A friend has been having problems with Mail. Notably, Time Machine is no longer working within Mail, and Mail says it has huge and seemingly arbitrary numbers of messages in the title bar.

For example, while looking at a folder that clearly has just a couple dozen messages, the title bar says something like: "Inbox (6487431079 messages, 524981056 unread)". This is similar, with different numbers, for every mailbox. We ran out of time and I did not try it on a brand new mailbox.

This happened after my friend switched Internet providers, and all his old email disappeared. I tried "Mailbox --> Rebuild" to no avail. While in Mail, Time Machine showed no messages backed up since the switch, and no messages at all prior to the switch. He was using POP for both providers.

Using Finder, I looked through his backup disk, and found the old email and restored it manually, but it still has those strange numbers, and Time Machine does not work within Mail, although it still seems to be backing up his ~/Library/Mail folder.

I tried quitting Mail, deleting his ~/Library/Preferences/com.apple.mail.* files, and re-starting, but no change in the weird numbers.

He was quite behind in updates, and I cycled through Software Update until nothing else installed -- still weird numbers. (This is Snow Leopard.)

Is there some other preferency file I should be deleting to fix this? Any other ideas?

1 Answer 1


I remember solving an issue similar to this, one or two years ago. I don't have a Snow Leopard system handy so unfortunately I cannot be absolutely sure as to the process required. The steps below are what I would do for a Lion system with some notes attached where possible adaptations would be required.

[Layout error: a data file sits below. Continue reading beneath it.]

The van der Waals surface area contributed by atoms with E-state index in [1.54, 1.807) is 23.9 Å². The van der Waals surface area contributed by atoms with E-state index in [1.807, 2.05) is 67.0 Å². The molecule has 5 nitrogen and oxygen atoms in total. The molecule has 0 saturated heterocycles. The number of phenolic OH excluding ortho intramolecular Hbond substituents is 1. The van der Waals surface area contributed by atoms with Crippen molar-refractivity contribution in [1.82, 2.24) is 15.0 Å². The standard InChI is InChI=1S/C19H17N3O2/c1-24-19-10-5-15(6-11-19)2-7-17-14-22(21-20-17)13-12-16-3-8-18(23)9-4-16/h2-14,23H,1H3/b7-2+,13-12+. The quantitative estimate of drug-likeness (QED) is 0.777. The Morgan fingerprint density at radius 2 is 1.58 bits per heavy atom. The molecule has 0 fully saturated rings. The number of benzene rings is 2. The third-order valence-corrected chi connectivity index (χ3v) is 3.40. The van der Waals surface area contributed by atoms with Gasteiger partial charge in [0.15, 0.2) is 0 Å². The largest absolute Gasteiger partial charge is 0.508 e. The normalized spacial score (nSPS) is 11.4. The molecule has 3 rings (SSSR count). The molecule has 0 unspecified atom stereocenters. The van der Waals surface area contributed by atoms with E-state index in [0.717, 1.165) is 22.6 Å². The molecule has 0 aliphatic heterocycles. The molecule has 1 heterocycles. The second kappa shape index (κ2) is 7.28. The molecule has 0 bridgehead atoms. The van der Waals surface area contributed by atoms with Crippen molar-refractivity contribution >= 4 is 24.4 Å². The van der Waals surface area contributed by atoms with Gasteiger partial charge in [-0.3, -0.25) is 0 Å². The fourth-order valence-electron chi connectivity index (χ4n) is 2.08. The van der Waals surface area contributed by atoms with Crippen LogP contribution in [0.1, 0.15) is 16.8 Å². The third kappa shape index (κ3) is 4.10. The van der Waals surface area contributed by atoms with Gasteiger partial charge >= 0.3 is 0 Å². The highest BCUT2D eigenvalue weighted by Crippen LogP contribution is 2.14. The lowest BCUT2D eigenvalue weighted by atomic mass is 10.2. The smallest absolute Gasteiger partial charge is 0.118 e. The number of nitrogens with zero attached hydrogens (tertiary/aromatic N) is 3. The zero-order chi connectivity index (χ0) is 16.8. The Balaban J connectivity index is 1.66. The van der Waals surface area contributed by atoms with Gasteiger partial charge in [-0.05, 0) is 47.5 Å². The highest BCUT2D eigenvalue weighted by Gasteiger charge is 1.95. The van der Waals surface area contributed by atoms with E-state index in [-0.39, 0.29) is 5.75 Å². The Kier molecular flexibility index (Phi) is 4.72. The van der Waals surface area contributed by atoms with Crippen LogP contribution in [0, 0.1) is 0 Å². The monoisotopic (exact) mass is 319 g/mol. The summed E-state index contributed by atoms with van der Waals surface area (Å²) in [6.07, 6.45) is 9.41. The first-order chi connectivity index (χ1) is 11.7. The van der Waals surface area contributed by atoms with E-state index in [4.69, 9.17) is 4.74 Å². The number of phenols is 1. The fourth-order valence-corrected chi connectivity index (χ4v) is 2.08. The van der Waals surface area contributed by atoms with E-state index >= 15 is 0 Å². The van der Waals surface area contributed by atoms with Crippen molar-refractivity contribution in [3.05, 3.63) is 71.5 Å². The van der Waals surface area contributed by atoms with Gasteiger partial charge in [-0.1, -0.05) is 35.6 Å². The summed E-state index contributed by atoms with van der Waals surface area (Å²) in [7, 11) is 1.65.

As you suspected, the problem is due to a file becoming corrupt.


  1. Quit Mail if it is open.
  2. In Finder, go to ~/Library/Mail and backup the folder contents
  3. While still in ~/Library/Mail, open the subfolder called V2. Inside that folder there should be a folder called MailData, open that folder. (If you do not see a folder called V2 or a folder called MailData, it is because the folder structure may have changed between OS versions. Proceed to step four in this case.)
  4. There are a few possible files which may need to be removed from the User's mail folder. In the MailData folder (or if you do not have a MailData folder) search for and move the following files to the Desktop:

(I suggest removing them one at a time and relaunching Mail after removing each file. If it works, your job is done.)

  • DefaultCounts
  • LSMMap2
  • Envelope Index -- (If you have to delete this file, delete the following two at the same time)
  • Envelope Index-shm
  • Envelope Index-wal

A possible pitfall to this method: There is a possibility all messages in folders could get marked as Unread. Depending on the users workflow, this could also be a problem; though a solvable problem through sorting read and unread messages temporarily into different folders and recombining later.

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